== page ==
Today at the museum was ‘Driver Experience Day’, meaning two (paying) passengers get to ride on the ‘plate’, and even have a go driving the engine for about an hour; food, drink, and professional photographs all included. Each time the engine is fired up, it apparently costs c. £1,400! The cost for one passenger is around £300 for a trip, and we can understand why.

In the evening, the engine was hitched to several carriages, including a diner, where passengers were treated to a ride with an evening dinner included.

Today we’ve travelled almost 4 miles, and through 2 locks.

Nene Park, Ferry Meadows, Overton Lake

Nene Park, Ferry Meadows, Overton Lake are all names which can describe where we are today/night.

We left our mooring on Peterborough Embankment around 10 ‘ish this morning. Leaving the huge community of swans, geese, and ducks, plus  a few cormorants, coots, and pigeons thrown into the mix.

We had a lovely cruise toward Orton Lock. John took Cyan into the lock after dropping me off at the lock landing. After lowering the guillotine gate, and helping John wrap the centre line around a bollard to control her, I opened a paddle on one of the top gates just enough so not to rock Cyan too much. When the level was right, I opened the gate for John to sail through and wait on the lock landing while I reset the lock, leaving the guillotine in the up position. This will now become ‘routine’.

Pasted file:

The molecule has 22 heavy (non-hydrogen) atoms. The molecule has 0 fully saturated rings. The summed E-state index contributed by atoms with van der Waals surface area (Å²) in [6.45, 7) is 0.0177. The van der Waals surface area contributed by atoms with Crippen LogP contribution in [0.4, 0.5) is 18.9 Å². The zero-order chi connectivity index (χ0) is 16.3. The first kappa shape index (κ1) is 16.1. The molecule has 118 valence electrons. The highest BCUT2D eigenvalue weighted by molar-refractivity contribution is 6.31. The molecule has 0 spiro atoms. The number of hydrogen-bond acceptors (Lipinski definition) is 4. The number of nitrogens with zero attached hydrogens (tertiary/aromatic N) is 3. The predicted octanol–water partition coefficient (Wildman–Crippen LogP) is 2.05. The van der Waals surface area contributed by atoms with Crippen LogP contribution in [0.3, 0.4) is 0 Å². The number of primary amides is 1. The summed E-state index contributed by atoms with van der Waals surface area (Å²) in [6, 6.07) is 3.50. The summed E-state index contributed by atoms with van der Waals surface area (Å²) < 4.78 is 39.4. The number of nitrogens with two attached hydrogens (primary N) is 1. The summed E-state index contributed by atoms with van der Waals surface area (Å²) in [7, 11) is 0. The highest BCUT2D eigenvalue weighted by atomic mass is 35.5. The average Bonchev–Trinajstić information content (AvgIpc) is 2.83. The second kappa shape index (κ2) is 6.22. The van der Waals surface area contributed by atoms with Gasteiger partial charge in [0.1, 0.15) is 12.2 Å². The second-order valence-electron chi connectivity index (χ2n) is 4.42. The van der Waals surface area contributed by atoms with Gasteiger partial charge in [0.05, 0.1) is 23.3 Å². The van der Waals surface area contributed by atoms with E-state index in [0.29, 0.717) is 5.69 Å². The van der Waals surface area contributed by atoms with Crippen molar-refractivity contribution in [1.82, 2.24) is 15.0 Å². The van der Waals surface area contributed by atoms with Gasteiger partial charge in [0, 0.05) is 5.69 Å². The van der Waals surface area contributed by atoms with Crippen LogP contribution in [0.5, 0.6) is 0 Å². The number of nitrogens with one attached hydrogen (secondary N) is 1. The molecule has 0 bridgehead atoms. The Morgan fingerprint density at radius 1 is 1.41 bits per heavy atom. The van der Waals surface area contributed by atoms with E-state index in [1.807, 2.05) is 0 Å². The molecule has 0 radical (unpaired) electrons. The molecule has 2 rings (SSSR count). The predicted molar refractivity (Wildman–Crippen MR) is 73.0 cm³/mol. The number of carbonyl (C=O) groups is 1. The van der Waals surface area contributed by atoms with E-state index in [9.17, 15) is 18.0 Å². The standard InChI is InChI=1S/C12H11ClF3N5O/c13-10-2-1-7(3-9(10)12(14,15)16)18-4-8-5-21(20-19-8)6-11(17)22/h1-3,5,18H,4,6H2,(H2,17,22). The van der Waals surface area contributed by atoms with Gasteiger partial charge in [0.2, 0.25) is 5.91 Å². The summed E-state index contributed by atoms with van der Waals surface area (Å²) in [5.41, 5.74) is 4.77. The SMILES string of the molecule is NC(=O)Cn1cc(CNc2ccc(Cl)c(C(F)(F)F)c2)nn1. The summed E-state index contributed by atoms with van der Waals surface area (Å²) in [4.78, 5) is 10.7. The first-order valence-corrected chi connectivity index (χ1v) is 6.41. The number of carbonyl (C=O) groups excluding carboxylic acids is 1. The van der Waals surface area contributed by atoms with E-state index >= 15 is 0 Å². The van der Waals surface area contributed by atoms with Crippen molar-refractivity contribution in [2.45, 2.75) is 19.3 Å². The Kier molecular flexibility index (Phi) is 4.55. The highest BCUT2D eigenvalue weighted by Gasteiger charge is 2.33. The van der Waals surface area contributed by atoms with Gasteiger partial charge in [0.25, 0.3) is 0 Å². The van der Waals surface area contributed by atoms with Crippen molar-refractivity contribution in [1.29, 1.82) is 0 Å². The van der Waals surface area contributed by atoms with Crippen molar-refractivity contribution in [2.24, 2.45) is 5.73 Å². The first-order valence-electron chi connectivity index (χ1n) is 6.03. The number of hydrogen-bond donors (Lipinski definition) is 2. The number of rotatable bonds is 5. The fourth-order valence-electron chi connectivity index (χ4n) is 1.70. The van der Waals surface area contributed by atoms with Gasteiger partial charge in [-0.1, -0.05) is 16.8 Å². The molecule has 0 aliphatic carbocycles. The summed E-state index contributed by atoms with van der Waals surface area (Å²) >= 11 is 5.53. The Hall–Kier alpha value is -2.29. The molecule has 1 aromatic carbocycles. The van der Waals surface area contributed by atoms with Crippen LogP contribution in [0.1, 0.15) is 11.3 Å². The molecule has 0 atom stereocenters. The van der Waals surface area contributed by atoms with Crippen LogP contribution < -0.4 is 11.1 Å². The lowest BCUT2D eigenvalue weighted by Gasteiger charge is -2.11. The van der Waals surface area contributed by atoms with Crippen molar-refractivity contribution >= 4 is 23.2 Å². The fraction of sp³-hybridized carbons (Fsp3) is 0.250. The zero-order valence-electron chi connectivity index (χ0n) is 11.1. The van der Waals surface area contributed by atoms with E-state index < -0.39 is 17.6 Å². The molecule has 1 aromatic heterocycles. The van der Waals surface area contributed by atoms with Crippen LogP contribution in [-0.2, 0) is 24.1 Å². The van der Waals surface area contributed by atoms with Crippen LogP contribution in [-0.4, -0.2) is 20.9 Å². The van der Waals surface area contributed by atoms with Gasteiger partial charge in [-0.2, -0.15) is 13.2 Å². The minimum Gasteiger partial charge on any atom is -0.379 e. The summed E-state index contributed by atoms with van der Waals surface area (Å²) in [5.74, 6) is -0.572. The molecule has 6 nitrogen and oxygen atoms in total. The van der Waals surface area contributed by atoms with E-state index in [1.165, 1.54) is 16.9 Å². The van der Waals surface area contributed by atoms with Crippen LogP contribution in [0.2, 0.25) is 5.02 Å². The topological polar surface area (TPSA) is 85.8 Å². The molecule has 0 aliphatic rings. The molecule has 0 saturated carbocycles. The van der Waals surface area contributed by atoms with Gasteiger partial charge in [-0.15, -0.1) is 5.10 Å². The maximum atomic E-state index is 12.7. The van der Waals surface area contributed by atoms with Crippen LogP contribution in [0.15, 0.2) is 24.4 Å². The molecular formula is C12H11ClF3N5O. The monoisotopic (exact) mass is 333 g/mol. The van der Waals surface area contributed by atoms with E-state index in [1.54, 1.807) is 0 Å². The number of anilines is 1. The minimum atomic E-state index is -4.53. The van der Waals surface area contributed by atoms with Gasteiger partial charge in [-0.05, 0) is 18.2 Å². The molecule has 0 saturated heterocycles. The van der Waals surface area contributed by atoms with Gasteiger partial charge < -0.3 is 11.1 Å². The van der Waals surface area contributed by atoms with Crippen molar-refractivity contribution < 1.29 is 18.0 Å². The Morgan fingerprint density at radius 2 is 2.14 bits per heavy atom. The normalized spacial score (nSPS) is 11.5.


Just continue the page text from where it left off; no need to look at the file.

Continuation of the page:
It was a short journey to our mooring at Ferry Meadows. This time of visiting, Cyan was reversed into the mooring, which means Rusty will only have to walk along a 3 metre stretch on the ‘cheese grater’ pontoon, which is really hard on his paws. When we were here last, Cyan was moored with the bow towards the bank, leaving Rusty to have to walk quite an uncomfortable distance to get on the land from the stern. He finds it really difficult to walk on this type of surface, which prompted a question, last time we were here from a neighbouring boater, “How long has your dog had bad arthritis?”

A pleasure boat takes passengers around the lake.